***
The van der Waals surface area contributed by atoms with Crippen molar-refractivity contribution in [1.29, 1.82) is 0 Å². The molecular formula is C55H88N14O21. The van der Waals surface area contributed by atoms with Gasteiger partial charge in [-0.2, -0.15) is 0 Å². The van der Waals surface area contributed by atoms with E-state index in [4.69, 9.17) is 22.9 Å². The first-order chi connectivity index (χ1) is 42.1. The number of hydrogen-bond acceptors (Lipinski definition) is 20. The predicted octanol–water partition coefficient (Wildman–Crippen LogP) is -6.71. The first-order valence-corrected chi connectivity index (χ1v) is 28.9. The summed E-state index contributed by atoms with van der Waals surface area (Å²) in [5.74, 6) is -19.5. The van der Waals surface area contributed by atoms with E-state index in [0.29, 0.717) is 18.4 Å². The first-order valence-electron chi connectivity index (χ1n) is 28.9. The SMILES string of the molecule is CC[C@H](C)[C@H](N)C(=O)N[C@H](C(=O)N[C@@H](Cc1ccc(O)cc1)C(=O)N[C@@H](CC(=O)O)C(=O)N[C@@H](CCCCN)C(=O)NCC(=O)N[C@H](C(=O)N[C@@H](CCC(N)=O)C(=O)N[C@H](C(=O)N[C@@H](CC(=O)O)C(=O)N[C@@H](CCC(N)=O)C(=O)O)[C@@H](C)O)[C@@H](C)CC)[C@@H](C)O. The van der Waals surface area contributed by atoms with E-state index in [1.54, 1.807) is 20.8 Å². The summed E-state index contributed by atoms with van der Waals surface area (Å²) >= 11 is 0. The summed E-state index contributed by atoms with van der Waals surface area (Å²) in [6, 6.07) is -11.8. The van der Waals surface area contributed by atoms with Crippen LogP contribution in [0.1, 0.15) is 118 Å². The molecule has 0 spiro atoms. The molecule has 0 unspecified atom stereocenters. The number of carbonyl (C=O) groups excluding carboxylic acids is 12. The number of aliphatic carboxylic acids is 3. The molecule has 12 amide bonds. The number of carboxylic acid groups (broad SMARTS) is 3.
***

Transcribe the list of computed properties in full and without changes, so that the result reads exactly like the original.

The van der Waals surface area contributed by atoms with Crippen molar-refractivity contribution in [1.29, 1.82) is 0 Å². The molecular formula is C55H88N14O21. The van der Waals surface area contributed by atoms with Gasteiger partial charge in [-0.2, -0.15) is 0 Å². The van der Waals surface area contributed by atoms with E-state index in [4.69, 9.17) is 22.9 Å². The first-order chi connectivity index (χ1) is 42.1. The number of hydrogen-bond acceptors (Lipinski definition) is 20. The predicted octanol–water partition coefficient (Wildman–Crippen LogP) is -6.71. The first-order valence-corrected chi connectivity index (χ1v) is 28.9. The summed E-state index contributed by atoms with van der Waals surface area (Å²) in [5.74, 6) is -19.5. The van der Waals surface area contributed by atoms with E-state index in [0.29, 0.717) is 18.4 Å². The first-order valence-electron chi connectivity index (χ1n) is 28.9. The SMILES string of the molecule is CC[C@H](C)[C@H](N)C(=O)N[C@H](C(=O)N[C@@H](Cc1ccc(O)cc1)C(=O)N[C@@H](CC(=O)O)C(=O)N[C@@H](CCCCN)C(=O)NCC(=O)N[C@H](C(=O)N[C@@H](CCC(N)=O)C(=O)N[C@H](C(=O)N[C@@H](CC(=O)O)C(=O)N[C@@H](CCC(N)=O)C(=O)O)[C@@H](C)O)[C@@H](C)CC)[C@@H](C)O. The van der Waals surface area contributed by atoms with E-state index in [1.54, 1.807) is 20.8 Å². The summed E-state index contributed by atoms with van der Waals surface area (Å²) >= 11 is 0. The summed E-state index contributed by atoms with van der Waals surface area (Å²) in [6, 6.07) is -11.8. The van der Waals surface area contributed by atoms with Crippen LogP contribution in [0.1, 0.15) is 118 Å². The molecule has 0 spiro atoms. The molecule has 0 unspecified atom stereocenters. The number of carbonyl (C=O) groups excluding carboxylic acids is 12. The number of aliphatic carboxylic acids is 3. The molecule has 12 amide bonds. The number of carboxylic acid groups (broad SMARTS) is 3.